It was March of 1992 when the Akebono Housekeeping Agency first sent me to work for the Professor.  At the time, I was the youngest woman registered with the agency, which served a small city on the Inland Sea, although I already had more than ten years of experience.  I managed to get along with all sorts of employers, and even when I cleaned for the most difficult clients, the ones no other housekeeper would touch, I never complained.  I prided myself on being a true professional. 
        In the Professor's case, it only took a glance at his client card to know that he might be trouble.  A blue star was stamped on the back of the card each time a housekeeper had to be replaced, and there were already nine stars on the Professor's card, a record during my years with the agency.
--From The Housekeeper and the Professor, a novel by Yoko Ogawa, translated from the Japanese by Stephen Snyder (Picador, 2009).  The Housekeeper and the Professor was originally published in Japan under the title Hakase no Aishita Sūshiki (Shinchōsha Publishing Co., Ltd., 2003).

Wednesday, June 8, 2016

The Doll Collection, an anthology of poems edited by Diane Lockward

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These are some of my favorite poems from The Doll Collection, an anthology edited by Diane Lockward and published by Terrapin Books in 2016.

(Full disclosure: one of my poems, "In the Chair Museum," which was originally published in Eunoia Review, also appeared in this collection.)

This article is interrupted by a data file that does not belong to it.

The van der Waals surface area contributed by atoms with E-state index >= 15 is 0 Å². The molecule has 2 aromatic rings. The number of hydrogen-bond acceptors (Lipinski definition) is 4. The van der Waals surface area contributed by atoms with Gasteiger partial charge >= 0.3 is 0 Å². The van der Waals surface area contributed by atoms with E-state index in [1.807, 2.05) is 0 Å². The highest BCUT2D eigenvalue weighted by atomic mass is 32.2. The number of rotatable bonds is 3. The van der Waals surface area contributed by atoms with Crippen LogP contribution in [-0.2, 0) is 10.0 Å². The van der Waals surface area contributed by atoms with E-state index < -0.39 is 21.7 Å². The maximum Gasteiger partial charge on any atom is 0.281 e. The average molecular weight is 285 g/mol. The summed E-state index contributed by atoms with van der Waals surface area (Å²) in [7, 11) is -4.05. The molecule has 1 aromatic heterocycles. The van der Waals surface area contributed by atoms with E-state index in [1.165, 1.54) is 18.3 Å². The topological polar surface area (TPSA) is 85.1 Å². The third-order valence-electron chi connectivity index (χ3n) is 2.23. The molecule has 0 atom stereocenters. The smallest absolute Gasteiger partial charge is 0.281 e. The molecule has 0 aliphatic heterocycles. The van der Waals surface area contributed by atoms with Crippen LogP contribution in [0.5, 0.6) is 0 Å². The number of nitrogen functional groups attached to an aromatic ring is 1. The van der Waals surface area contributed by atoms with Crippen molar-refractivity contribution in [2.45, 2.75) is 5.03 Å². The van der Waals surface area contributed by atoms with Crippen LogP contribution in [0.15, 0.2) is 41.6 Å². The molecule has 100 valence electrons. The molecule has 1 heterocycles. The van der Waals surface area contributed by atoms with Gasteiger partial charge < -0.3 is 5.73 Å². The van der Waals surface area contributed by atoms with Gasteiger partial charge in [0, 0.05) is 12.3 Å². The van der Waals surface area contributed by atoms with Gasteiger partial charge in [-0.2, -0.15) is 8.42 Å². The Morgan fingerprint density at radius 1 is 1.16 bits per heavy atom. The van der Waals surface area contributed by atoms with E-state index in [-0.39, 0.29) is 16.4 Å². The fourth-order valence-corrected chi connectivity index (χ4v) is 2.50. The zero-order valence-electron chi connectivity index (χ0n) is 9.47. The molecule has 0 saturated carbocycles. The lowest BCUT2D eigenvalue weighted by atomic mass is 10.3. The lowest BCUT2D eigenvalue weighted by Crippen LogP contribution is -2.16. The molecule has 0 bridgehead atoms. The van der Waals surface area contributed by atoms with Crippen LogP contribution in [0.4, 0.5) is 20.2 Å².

I spotted it wedged on a dusty shelf
behind a rose-pattern, porcelain trinket-tray. . . .
--From "Marriage Doll" by Luanne Castle, p. 20.  Reprinted from her first collection of poetry, Doll God (Aldrich Press).

her plastic body is only visible if you remove 
her mother's stomach the size and color of a vanilla wafer . . .
--From "The Pregnant Doll" by Nicole Cooley, p. 27.

I had my own baby carriage
for my baby dolls to ride in
a fine, four-wheel thing . . . 
--From "Carriage" by Akua Lezli Hope, p. 61.

The stove doesn't work.  The food is painted
on the refrigerator door. . . . 
--From "The Only House in the Neighborhood" by Sarah Rose Nordgren, p. 82.  Reprinted from her debut collection of poetry, Best Bones (University of Pittsburgh Press).

Two weeks after my mother's death, the doll was 
waiting under the tree, the blonde-haired Amy I'd 
dreamed over in the Sears Christmas catalogue . . .
--From "Madame Alexander's Amy" by Alison Townsend, pp. 110-111.  Reprinted from The Blue Dress: Poems and Prose Poems (White Pine Press).  

Tuesday, June 7, 2016

Fiction by John L'Heureux and poetry by Denver Butson, Holly Iglesias, and Joyce Carol Oates

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Beverly and I were second graders at New Carew Street School and we both hated recess.  She hated recess and she cried the whole time and nobody knew why, so everybody made fun of her.  I hated recess because it wasn't really school and we weren't learning anything.  It was a waste of time.  I knew Beverly only by name and by what I could tell from spying on her.  Her last name was LaPlante, which was strange and therefore wrong, and she was known for being a crybaby. . . .